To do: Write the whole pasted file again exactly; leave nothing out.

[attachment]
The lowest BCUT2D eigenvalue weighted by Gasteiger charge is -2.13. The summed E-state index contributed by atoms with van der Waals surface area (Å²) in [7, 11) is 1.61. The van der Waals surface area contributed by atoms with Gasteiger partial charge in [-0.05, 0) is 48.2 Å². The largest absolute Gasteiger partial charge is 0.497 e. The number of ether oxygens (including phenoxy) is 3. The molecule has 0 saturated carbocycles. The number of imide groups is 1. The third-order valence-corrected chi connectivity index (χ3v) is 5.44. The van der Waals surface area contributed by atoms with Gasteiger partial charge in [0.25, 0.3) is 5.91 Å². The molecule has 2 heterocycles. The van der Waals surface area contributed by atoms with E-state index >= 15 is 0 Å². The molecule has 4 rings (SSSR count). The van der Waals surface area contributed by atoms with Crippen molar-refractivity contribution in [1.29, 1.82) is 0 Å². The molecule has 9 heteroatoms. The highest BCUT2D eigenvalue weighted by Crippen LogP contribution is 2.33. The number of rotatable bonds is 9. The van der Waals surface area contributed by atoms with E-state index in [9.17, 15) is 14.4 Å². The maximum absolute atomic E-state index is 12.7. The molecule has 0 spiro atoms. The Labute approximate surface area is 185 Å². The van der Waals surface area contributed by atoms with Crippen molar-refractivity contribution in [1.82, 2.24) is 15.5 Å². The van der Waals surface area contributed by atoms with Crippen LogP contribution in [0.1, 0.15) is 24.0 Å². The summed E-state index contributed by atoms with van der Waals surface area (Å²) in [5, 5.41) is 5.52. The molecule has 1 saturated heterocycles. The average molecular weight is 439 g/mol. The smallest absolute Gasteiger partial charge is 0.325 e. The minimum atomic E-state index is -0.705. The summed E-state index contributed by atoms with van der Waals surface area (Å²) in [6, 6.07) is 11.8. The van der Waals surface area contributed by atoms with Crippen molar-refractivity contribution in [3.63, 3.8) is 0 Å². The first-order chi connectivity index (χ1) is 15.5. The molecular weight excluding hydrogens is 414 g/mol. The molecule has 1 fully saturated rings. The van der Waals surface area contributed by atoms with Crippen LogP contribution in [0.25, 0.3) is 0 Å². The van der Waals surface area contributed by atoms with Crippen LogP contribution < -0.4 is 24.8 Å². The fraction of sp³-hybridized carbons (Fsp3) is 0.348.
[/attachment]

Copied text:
The lowest BCUT2D eigenvalue weighted by Gasteiger charge is -2.13. The summed E-state index contributed by atoms with van der Waals surface area (Å²) in [7, 11) is 1.61. The van der Waals surface area contributed by atoms with Gasteiger partial charge in [-0.05, 0) is 48.2 Å². The largest absolute Gasteiger partial charge is 0.497 e. The number of ether oxygens (including phenoxy) is 3. The molecule has 0 saturated carbocycles. The number of imide groups is 1. The third-order valence-corrected chi connectivity index (χ3v) is 5.44. The van der Waals surface area contributed by atoms with Gasteiger partial charge in [0.25, 0.3) is 5.91 Å². The molecule has 2 heterocycles. The van der Waals surface area contributed by atoms with E-state index >= 15 is 0 Å². The molecule has 4 rings (SSSR count). The van der Waals surface area contributed by atoms with Crippen molar-refractivity contribution in [1.29, 1.82) is 0 Å². The molecule has 9 heteroatoms. The highest BCUT2D eigenvalue weighted by Crippen LogP contribution is 2.33. The number of rotatable bonds is 9. The van der Waals surface area contributed by atoms with E-state index in [9.17, 15) is 14.4 Å². The maximum absolute atomic E-state index is 12.7. The molecule has 0 spiro atoms. The Labute approximate surface area is 185 Å². The van der Waals surface area contributed by atoms with Crippen molar-refractivity contribution in [1.82, 2.24) is 15.5 Å². The van der Waals surface area contributed by atoms with Crippen LogP contribution in [0.1, 0.15) is 24.0 Å². The summed E-state index contributed by atoms with van der Waals surface area (Å²) in [5, 5.41) is 5.52. The molecule has 1 saturated heterocycles. The average molecular weight is 439 g/mol. The smallest absolute Gasteiger partial charge is 0.325 e. The minimum atomic E-state index is -0.705. The summed E-state index contributed by atoms with van der Waals surface area (Å²) in [6, 6.07) is 11.8. The van der Waals surface area contributed by atoms with Crippen molar-refractivity contribution in [3.63, 3.8) is 0 Å². The first-order chi connectivity index (χ1) is 15.5. The molecular weight excluding hydrogens is 414 g/mol. The molecule has 1 fully saturated rings. The van der Waals surface area contributed by atoms with Crippen LogP contribution in [0.25, 0.3) is 0 Å². The van der Waals surface area contributed by atoms with Crippen LogP contribution < -0.4 is 24.8 Å². The fraction of sp³-hybridized carbons (Fsp3) is 0.348.